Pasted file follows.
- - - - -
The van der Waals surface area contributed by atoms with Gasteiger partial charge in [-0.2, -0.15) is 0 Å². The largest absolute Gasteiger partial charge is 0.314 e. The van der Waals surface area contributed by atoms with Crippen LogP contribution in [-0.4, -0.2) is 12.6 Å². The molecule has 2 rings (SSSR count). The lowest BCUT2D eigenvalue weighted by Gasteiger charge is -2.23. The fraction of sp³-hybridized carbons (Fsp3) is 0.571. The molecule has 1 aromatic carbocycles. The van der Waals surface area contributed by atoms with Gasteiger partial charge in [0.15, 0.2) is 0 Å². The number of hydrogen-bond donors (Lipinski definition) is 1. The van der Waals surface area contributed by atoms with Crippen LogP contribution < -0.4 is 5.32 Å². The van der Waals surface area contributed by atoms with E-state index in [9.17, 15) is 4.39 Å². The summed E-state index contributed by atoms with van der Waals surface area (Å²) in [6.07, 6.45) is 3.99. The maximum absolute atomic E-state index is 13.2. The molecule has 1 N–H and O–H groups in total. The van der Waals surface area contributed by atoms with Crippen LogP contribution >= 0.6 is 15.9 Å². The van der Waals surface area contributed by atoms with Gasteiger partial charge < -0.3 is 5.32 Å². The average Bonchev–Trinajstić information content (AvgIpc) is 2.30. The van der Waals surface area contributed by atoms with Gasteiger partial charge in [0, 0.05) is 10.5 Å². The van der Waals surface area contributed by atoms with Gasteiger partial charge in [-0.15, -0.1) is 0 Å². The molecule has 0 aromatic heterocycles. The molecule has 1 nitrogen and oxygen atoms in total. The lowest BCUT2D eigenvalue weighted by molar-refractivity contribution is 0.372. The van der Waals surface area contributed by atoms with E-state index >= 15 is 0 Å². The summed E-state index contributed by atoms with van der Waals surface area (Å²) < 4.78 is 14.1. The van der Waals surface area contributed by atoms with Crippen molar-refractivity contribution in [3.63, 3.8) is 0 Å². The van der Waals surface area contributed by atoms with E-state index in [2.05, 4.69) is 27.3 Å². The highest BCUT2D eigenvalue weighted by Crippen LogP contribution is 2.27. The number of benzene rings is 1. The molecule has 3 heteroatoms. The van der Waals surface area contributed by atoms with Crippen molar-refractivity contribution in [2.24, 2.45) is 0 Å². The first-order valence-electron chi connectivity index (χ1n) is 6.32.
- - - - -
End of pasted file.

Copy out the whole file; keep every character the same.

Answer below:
The van der Waals surface area contributed by atoms with Gasteiger partial charge in [-0.2, -0.15) is 0 Å². The largest absolute Gasteiger partial charge is 0.314 e. The van der Waals surface area contributed by atoms with Crippen LogP contribution in [-0.4, -0.2) is 12.6 Å². The molecule has 2 rings (SSSR count). The lowest BCUT2D eigenvalue weighted by Gasteiger charge is -2.23. The fraction of sp³-hybridized carbons (Fsp3) is 0.571. The molecule has 1 aromatic carbocycles. The van der Waals surface area contributed by atoms with Gasteiger partial charge in [0.15, 0.2) is 0 Å². The number of hydrogen-bond donors (Lipinski definition) is 1. The van der Waals surface area contributed by atoms with Crippen LogP contribution < -0.4 is 5.32 Å². The van der Waals surface area contributed by atoms with E-state index in [9.17, 15) is 4.39 Å². The summed E-state index contributed by atoms with van der Waals surface area (Å²) in [6.07, 6.45) is 3.99. The maximum absolute atomic E-state index is 13.2. The molecule has 1 N–H and O–H groups in total. The van der Waals surface area contributed by atoms with Crippen LogP contribution >= 0.6 is 15.9 Å². The van der Waals surface area contributed by atoms with Gasteiger partial charge < -0.3 is 5.32 Å². The average Bonchev–Trinajstić information content (AvgIpc) is 2.30. The van der Waals surface area contributed by atoms with Gasteiger partial charge in [0, 0.05) is 10.5 Å². The van der Waals surface area contributed by atoms with Gasteiger partial charge in [-0.15, -0.1) is 0 Å². The molecule has 0 aromatic heterocycles. The molecule has 1 nitrogen and oxygen atoms in total. The lowest BCUT2D eigenvalue weighted by molar-refractivity contribution is 0.372. The van der Waals surface area contributed by atoms with E-state index >= 15 is 0 Å². The summed E-state index contributed by atoms with van der Waals surface area (Å²) < 4.78 is 14.1. The van der Waals surface area contributed by atoms with Crippen molar-refractivity contribution in [3.63, 3.8) is 0 Å². The van der Waals surface area contributed by atoms with E-state index in [2.05, 4.69) is 27.3 Å². The highest BCUT2D eigenvalue weighted by Crippen LogP contribution is 2.27. The number of benzene rings is 1. The molecule has 3 heteroatoms. The van der Waals surface area contributed by atoms with Crippen molar-refractivity contribution in [2.24, 2.45) is 0 Å². The first-order valence-electron chi connectivity index (χ1n) is 6.32.